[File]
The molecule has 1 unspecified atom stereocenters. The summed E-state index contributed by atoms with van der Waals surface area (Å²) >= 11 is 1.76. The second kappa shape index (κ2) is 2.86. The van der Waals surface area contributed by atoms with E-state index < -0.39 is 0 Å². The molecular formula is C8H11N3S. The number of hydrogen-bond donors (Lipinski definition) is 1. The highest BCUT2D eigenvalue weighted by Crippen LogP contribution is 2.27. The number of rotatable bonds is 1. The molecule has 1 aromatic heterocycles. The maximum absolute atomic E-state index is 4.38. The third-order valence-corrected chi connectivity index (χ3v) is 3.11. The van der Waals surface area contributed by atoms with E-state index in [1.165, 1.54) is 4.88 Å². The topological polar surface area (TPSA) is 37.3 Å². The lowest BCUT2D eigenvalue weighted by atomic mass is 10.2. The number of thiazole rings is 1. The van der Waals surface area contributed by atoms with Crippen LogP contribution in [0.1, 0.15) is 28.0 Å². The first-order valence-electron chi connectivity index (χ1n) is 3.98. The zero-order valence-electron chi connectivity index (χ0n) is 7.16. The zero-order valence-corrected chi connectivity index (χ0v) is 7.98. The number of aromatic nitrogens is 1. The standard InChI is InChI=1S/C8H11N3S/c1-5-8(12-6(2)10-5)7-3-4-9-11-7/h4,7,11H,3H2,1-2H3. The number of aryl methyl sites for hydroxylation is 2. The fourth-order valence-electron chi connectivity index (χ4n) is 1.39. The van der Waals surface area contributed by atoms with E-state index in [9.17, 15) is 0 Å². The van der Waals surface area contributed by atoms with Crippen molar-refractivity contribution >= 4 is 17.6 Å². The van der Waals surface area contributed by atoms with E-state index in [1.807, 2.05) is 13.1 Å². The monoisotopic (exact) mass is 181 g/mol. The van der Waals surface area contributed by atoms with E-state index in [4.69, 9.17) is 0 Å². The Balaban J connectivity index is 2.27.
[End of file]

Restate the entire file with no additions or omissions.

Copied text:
The molecule has 1 unspecified atom stereocenters. The summed E-state index contributed by atoms with van der Waals surface area (Å²) >= 11 is 1.76. The second kappa shape index (κ2) is 2.86. The van der Waals surface area contributed by atoms with E-state index < -0.39 is 0 Å². The molecular formula is C8H11N3S. The number of hydrogen-bond donors (Lipinski definition) is 1. The highest BCUT2D eigenvalue weighted by Crippen LogP contribution is 2.27. The number of rotatable bonds is 1. The molecule has 1 aromatic heterocycles. The maximum absolute atomic E-state index is 4.38. The third-order valence-corrected chi connectivity index (χ3v) is 3.11. The van der Waals surface area contributed by atoms with E-state index in [1.165, 1.54) is 4.88 Å². The topological polar surface area (TPSA) is 37.3 Å². The lowest BCUT2D eigenvalue weighted by atomic mass is 10.2. The number of thiazole rings is 1. The van der Waals surface area contributed by atoms with Crippen LogP contribution in [0.1, 0.15) is 28.0 Å². The first-order valence-electron chi connectivity index (χ1n) is 3.98. The zero-order valence-electron chi connectivity index (χ0n) is 7.16. The zero-order valence-corrected chi connectivity index (χ0v) is 7.98. The number of aromatic nitrogens is 1. The standard InChI is InChI=1S/C8H11N3S/c1-5-8(12-6(2)10-5)7-3-4-9-11-7/h4,7,11H,3H2,1-2H3. The number of aryl methyl sites for hydroxylation is 2. The fourth-order valence-electron chi connectivity index (χ4n) is 1.39. The van der Waals surface area contributed by atoms with E-state index in [9.17, 15) is 0 Å². The van der Waals surface area contributed by atoms with Crippen molar-refractivity contribution >= 4 is 17.6 Å². The van der Waals surface area contributed by atoms with E-state index in [1.807, 2.05) is 13.1 Å². The monoisotopic (exact) mass is 181 g/mol. The van der Waals surface area contributed by atoms with E-state index in [4.69, 9.17) is 0 Å². The Balaban J connectivity index is 2.27.